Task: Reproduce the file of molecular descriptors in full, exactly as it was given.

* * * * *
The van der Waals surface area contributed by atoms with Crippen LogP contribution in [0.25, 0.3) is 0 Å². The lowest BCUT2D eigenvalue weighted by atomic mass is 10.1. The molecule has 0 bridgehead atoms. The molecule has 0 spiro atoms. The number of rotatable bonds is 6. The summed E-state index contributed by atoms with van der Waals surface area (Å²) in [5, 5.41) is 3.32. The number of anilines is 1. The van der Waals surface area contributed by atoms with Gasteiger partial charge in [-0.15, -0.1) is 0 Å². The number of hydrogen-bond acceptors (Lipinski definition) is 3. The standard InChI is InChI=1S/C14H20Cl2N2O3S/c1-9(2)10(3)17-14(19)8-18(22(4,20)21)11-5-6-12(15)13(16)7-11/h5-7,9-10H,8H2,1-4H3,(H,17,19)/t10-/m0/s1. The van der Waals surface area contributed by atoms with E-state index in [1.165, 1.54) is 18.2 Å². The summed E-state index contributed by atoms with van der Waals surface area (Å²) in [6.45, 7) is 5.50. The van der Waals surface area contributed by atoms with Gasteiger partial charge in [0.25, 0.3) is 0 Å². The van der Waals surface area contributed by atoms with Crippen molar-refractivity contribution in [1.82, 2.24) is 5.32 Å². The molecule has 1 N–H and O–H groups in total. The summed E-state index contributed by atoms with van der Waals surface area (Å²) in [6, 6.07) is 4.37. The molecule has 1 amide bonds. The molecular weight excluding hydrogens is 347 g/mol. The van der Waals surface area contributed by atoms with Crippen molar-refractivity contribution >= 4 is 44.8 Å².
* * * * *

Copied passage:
The van der Waals surface area contributed by atoms with Crippen LogP contribution in [0.25, 0.3) is 0 Å². The lowest BCUT2D eigenvalue weighted by atomic mass is 10.1. The molecule has 0 bridgehead atoms. The molecule has 0 spiro atoms. The number of rotatable bonds is 6. The summed E-state index contributed by atoms with van der Waals surface area (Å²) in [5, 5.41) is 3.32. The number of anilines is 1. The van der Waals surface area contributed by atoms with Gasteiger partial charge in [-0.15, -0.1) is 0 Å². The number of hydrogen-bond acceptors (Lipinski definition) is 3. The standard InChI is InChI=1S/C14H20Cl2N2O3S/c1-9(2)10(3)17-14(19)8-18(22(4,20)21)11-5-6-12(15)13(16)7-11/h5-7,9-10H,8H2,1-4H3,(H,17,19)/t10-/m0/s1. The van der Waals surface area contributed by atoms with E-state index in [1.165, 1.54) is 18.2 Å². The summed E-state index contributed by atoms with van der Waals surface area (Å²) in [6.45, 7) is 5.50. The van der Waals surface area contributed by atoms with Gasteiger partial charge in [0.25, 0.3) is 0 Å². The van der Waals surface area contributed by atoms with Crippen molar-refractivity contribution in [1.82, 2.24) is 5.32 Å². The molecule has 1 N–H and O–H groups in total. The summed E-state index contributed by atoms with van der Waals surface area (Å²) in [6, 6.07) is 4.37. The molecule has 1 amide bonds. The molecular weight excluding hydrogens is 347 g/mol. The van der Waals surface area contributed by atoms with Crippen molar-refractivity contribution >= 4 is 44.8 Å².